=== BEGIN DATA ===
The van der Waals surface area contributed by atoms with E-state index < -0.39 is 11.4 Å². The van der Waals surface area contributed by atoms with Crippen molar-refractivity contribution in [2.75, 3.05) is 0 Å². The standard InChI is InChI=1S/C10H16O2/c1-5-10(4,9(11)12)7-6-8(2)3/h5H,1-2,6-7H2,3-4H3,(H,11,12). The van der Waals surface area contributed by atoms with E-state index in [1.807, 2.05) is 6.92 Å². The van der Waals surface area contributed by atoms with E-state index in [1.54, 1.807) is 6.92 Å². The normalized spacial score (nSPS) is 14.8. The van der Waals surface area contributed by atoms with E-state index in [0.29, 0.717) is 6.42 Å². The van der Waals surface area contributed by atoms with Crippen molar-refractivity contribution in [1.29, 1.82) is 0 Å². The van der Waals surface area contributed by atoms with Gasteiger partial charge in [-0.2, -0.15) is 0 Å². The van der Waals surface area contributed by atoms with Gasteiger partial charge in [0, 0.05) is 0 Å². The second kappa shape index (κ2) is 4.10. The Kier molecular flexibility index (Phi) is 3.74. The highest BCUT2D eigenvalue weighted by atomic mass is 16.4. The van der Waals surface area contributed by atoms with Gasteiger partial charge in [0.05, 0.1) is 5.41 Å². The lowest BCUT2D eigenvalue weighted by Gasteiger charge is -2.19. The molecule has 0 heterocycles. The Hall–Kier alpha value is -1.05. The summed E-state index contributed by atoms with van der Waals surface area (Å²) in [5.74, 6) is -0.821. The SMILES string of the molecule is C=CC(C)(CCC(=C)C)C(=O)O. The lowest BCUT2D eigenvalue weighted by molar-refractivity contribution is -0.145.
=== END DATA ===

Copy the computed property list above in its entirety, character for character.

The van der Waals surface area contributed by atoms with E-state index < -0.39 is 11.4 Å². The van der Waals surface area contributed by atoms with Crippen molar-refractivity contribution in [2.75, 3.05) is 0 Å². The standard InChI is InChI=1S/C10H16O2/c1-5-10(4,9(11)12)7-6-8(2)3/h5H,1-2,6-7H2,3-4H3,(H,11,12). The van der Waals surface area contributed by atoms with E-state index in [1.807, 2.05) is 6.92 Å². The van der Waals surface area contributed by atoms with E-state index in [1.54, 1.807) is 6.92 Å². The normalized spacial score (nSPS) is 14.8. The van der Waals surface area contributed by atoms with E-state index in [0.29, 0.717) is 6.42 Å². The van der Waals surface area contributed by atoms with Crippen molar-refractivity contribution in [1.29, 1.82) is 0 Å². The van der Waals surface area contributed by atoms with Gasteiger partial charge in [-0.2, -0.15) is 0 Å². The van der Waals surface area contributed by atoms with Gasteiger partial charge in [0, 0.05) is 0 Å². The second kappa shape index (κ2) is 4.10. The Kier molecular flexibility index (Phi) is 3.74. The highest BCUT2D eigenvalue weighted by atomic mass is 16.4. The van der Waals surface area contributed by atoms with Gasteiger partial charge in [0.05, 0.1) is 5.41 Å². The lowest BCUT2D eigenvalue weighted by Gasteiger charge is -2.19. The molecule has 0 heterocycles. The Hall–Kier alpha value is -1.05. The summed E-state index contributed by atoms with van der Waals surface area (Å²) in [5.74, 6) is -0.821. The SMILES string of the molecule is C=CC(C)(CCC(=C)C)C(=O)O. The lowest BCUT2D eigenvalue weighted by molar-refractivity contribution is -0.145.